Would you pay thousands of ringgit, on top of skipping what you do for a living for several days, to have the inside track on real estate investment?
Many of us wouldn’t, but there are those who do not baulk at such investments because of the potential returns from bricks and mortar.
A real estate investor, fresh from attending two recent property seminars in the Klang Valley, found himself in the company of avid property buyers with varied profiles. Whether they were medical practitioners — doctors and specialists are known to really fancy property investment — budding entrepreneurs, professionals or college leavers, they were united by a common goal — to get rich (or richer) the real estate way.
Property seminars and talks are nothing new really, although the recent surge in value in selected addresses has helped fan interest.
A good friend who paid more than RM600,000 for a typical intermediate 1-storey terraced house in Kuala Lumpur’s Taman Tun Dr Ismail (TTDI) earlier this year still laments her decision.
Consider this: The standard version of the first batch of bungalows in TTDI cost only about RM110,000 — that was in June 1976. In that same launch, the standard semi-detached homes were sold for about RM90,000.
Excluding TTDI Hills, there are now 437 bungalows and 396 semidees in TTDI. In the launch of the final batch of bungalows in 1984, the 156 units cost RM413,000 onwards each. In September that year, the last batch of 162 semidees were put on the market for RM330,000.
And stop blaming your forefathers for not having had the ability or foresight to accumulate landbank that would now make you an instant millionaire. It is too bad if you do not belong to the famed See Hoy Chan group or Eng Lian group of Bangsar.
When the times are good, it is easy to forget those who lost their pants in property deals that went awry when the going was tough. The impact of the 1997/98 Asian financial crisis brought even the so-called giants of property development to their knees. Then, the US subprime crisis threatened to cripple the global economy, although Malaysia got off relatively easy.
But as property diehards will acknowledge, there is money to be made in real estate whether in good times or bad. Ultimately, apart from having an healthy appetite for risk and luck thrown in for good measure, one has to look hard, which explains the continuing quest for knowledge on property.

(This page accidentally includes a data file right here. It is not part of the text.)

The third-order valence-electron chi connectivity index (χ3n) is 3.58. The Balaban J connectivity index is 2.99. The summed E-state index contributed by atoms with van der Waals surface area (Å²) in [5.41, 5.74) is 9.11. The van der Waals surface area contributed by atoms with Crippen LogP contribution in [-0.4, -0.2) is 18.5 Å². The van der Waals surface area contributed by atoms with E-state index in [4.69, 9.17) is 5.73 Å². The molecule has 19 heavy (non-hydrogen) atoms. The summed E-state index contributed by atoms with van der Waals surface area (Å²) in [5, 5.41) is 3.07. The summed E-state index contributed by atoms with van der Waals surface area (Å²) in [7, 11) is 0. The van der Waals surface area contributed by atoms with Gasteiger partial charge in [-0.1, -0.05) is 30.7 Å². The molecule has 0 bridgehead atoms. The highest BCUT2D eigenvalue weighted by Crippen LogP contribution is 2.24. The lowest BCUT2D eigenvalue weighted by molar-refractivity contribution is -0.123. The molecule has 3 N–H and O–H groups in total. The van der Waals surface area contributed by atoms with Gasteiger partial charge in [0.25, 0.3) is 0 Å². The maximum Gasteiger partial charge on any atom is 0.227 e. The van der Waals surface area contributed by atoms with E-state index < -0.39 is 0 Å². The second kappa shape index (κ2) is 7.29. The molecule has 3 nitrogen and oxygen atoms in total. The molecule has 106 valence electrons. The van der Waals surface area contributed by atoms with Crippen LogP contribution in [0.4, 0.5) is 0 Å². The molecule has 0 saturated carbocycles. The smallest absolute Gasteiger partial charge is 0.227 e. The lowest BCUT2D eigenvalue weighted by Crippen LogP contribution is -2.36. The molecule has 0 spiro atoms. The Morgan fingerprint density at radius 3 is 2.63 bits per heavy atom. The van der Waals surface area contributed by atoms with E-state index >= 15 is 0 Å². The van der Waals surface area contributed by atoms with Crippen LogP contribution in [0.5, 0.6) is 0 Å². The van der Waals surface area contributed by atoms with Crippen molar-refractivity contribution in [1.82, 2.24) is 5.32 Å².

Interestingly, common sense and keeping an open mind can be counted as the best ingredients of a sound property investment.
Sentiments and ego are taboo because a shrewd investor must maintain a balanced view devoid of emotions. Sure, go ahead and listen to what your best friend has to say about a property sale or lease, but stay true to your own course. Nobody knows your investment threshold better than yourself.
Be open to criticisms about a piece of property you want to invest in because human nature is such that we tend to shut out negativity and focus on the positive aspects of something we are inclined towards.
Take care not be swept away by a sense of euphoria. The most knowledgeable and cautious of investors have been known to make overstretched commitments on the strength of a show unit alone, and of course lived to regret the decision.
Like in any other form of investment, it is imperative to do your homework. Map your cash flow and keep your ears open to not only what the developer or owner is telling you, but also what you are not told.
Fraud is a real threat in any property deal. A seemingly official-looking document such as a sale and purchase agreement can be tampered with, as can tenancy agreements. Never underestimate the extent to which the unscrupulous will go to achieve their dubious goal. So, it pays to always ensure your investment is protected in the eyes of the law.
Some quarters have bandied about ways to circumvent the taxman, but that is not something we will discuss here.
Whatever the case, common sense must prevail before a document is inked. For many, all it takes is one bad real estate decision to bring them down.
In the final analysis, not everyone can be Li Ka-shing or Donald Trump.
Au Foong Yee is The Edge Malaysia’s chief marketing officer. She has been tracking and writing on the Malaysian real estate sector for close to two decades, but continues to be amazed by its dynamics
This article appeared in City & Country, the property pullout of The Edge Malaysia, Issue 837, Dec 20-26, 2010
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